For the entrepreneur, the list of choices can be paralyzing. The massive choice list even extends to how your app should be designed and implemented. Do you go with a native app, developed for Android or iOS? Do you decide to go with a web app running in a browser? Or, lastly, is a hybrid app, a combination of native app and web app, the best choice? Each question’s answer could fill a textbook’s worth of content. For the sake of brevity, we’ll discuss why a web app may be the best option, at least to start with.
One Size fits All
Unfortunately, choosing the right option is not a one size fits all scenario. The right option will depend on your specific requirements. For instance, if your app requires accessing GPS, a camera, contact list, or incoming SMS messages a native app is the best option. If you require a platform-agnostic app or have a strict budget a web app can be the best option. Spending the time on clearly defining your app’s requirements can save future disappointment and massive cost overruns.
Returning to why a web app might be your best option, an unavoidable reason is they are generally cheaper than native or hybrid apps. In the case of native apps, as there are namely two platforms to develop for, two sets of development teams are required. Granted that is if the app is going to be developed for both iOS and Android. Even if only one platform is chosen, entrepreneurs need to be aware of the 30% revenue cut Apple or Google will take. This is on top of annual developer fees to add the app to the specific app store.
In the case of hybrid apps, they still can cost more than a web app as they will naturally involve increased development time. This increase in development time, and time to market, results in getting the app to work flawlessly across platforms. Web apps can, and will in many instances, make use of fleshed-out open-source libraries, bringing costs down. They only need to run within a web browser so boast even more cost savings as no third-party platform will take a cut.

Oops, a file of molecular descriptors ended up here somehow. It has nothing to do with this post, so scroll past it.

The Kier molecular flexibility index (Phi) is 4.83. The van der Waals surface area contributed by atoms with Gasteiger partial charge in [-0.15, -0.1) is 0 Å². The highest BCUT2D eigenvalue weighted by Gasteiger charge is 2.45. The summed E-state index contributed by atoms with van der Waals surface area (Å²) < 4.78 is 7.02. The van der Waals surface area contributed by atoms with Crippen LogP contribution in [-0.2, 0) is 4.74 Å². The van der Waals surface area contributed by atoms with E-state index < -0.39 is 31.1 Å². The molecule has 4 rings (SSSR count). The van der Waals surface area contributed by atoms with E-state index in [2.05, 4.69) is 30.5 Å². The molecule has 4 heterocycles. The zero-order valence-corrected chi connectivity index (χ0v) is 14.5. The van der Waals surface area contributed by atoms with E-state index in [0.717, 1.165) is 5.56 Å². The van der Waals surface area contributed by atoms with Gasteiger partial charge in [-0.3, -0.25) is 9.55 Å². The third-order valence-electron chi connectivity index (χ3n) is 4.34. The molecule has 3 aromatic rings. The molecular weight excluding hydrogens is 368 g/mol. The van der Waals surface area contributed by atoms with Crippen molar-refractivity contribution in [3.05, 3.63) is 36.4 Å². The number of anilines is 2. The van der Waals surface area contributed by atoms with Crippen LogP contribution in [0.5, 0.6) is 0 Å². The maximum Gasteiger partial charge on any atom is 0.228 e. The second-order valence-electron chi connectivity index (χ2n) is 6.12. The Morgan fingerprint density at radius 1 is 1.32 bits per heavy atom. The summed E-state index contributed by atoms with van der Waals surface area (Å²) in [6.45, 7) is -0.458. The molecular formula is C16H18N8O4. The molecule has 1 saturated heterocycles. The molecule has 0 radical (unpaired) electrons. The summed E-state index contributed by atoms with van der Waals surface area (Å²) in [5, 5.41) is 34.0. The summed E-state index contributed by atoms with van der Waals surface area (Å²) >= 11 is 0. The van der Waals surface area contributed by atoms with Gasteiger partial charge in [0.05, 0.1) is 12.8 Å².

For web apps, the only requirement to access them is a device connected to the Internet. This greatly increases the sheer scope of who can access the app. This also has the advantage of not taking up dedicated storage space on mobile devices as a native app would. Traditionally, however, web apps did come with a major disadvantage in that they were only accessible while online.
This fact can still be leveled as a disadvantage, but developers are currently developing Progressive Web Apps (PWAs). These apps allow several tasks to be completed by users offline. In 2017, Twitter released Twitter Lite which was the first successful implementation of a PWA. It is expected that PWAs will become a more popular choice in the future as they offer another alternative to native apps.
When looking at the potential numbers your app will reach, web apps have another advantage. Apple’s App Store can generate 500 million unique searches a week. Not bad by any scope of the imagination. When compared to Google’s over 39 billion unique searches per week, the numbers pale in comparison.
That is not to say search engines will replace an app store by any means. App Store searches are far more targeted towards specific apps or apps that solve a problem. Searches via Google or Bing are far more organic. This has the potential for the app to reach a far larger audience. For instance, your web app can appear on searches for a variety of different search phrases. This is true in contrast to users searching for your specific app.
Web apps certainly have several advantages over both native and hybrid apps. For many these advantages have resulted in projects taking a web app first approach; only adopting platform-specific apps if necessary. This approach has led to a reduction in the time needed to bring the project to market. Importantly, this also results in reduced costs, an unavoidable reality to consider.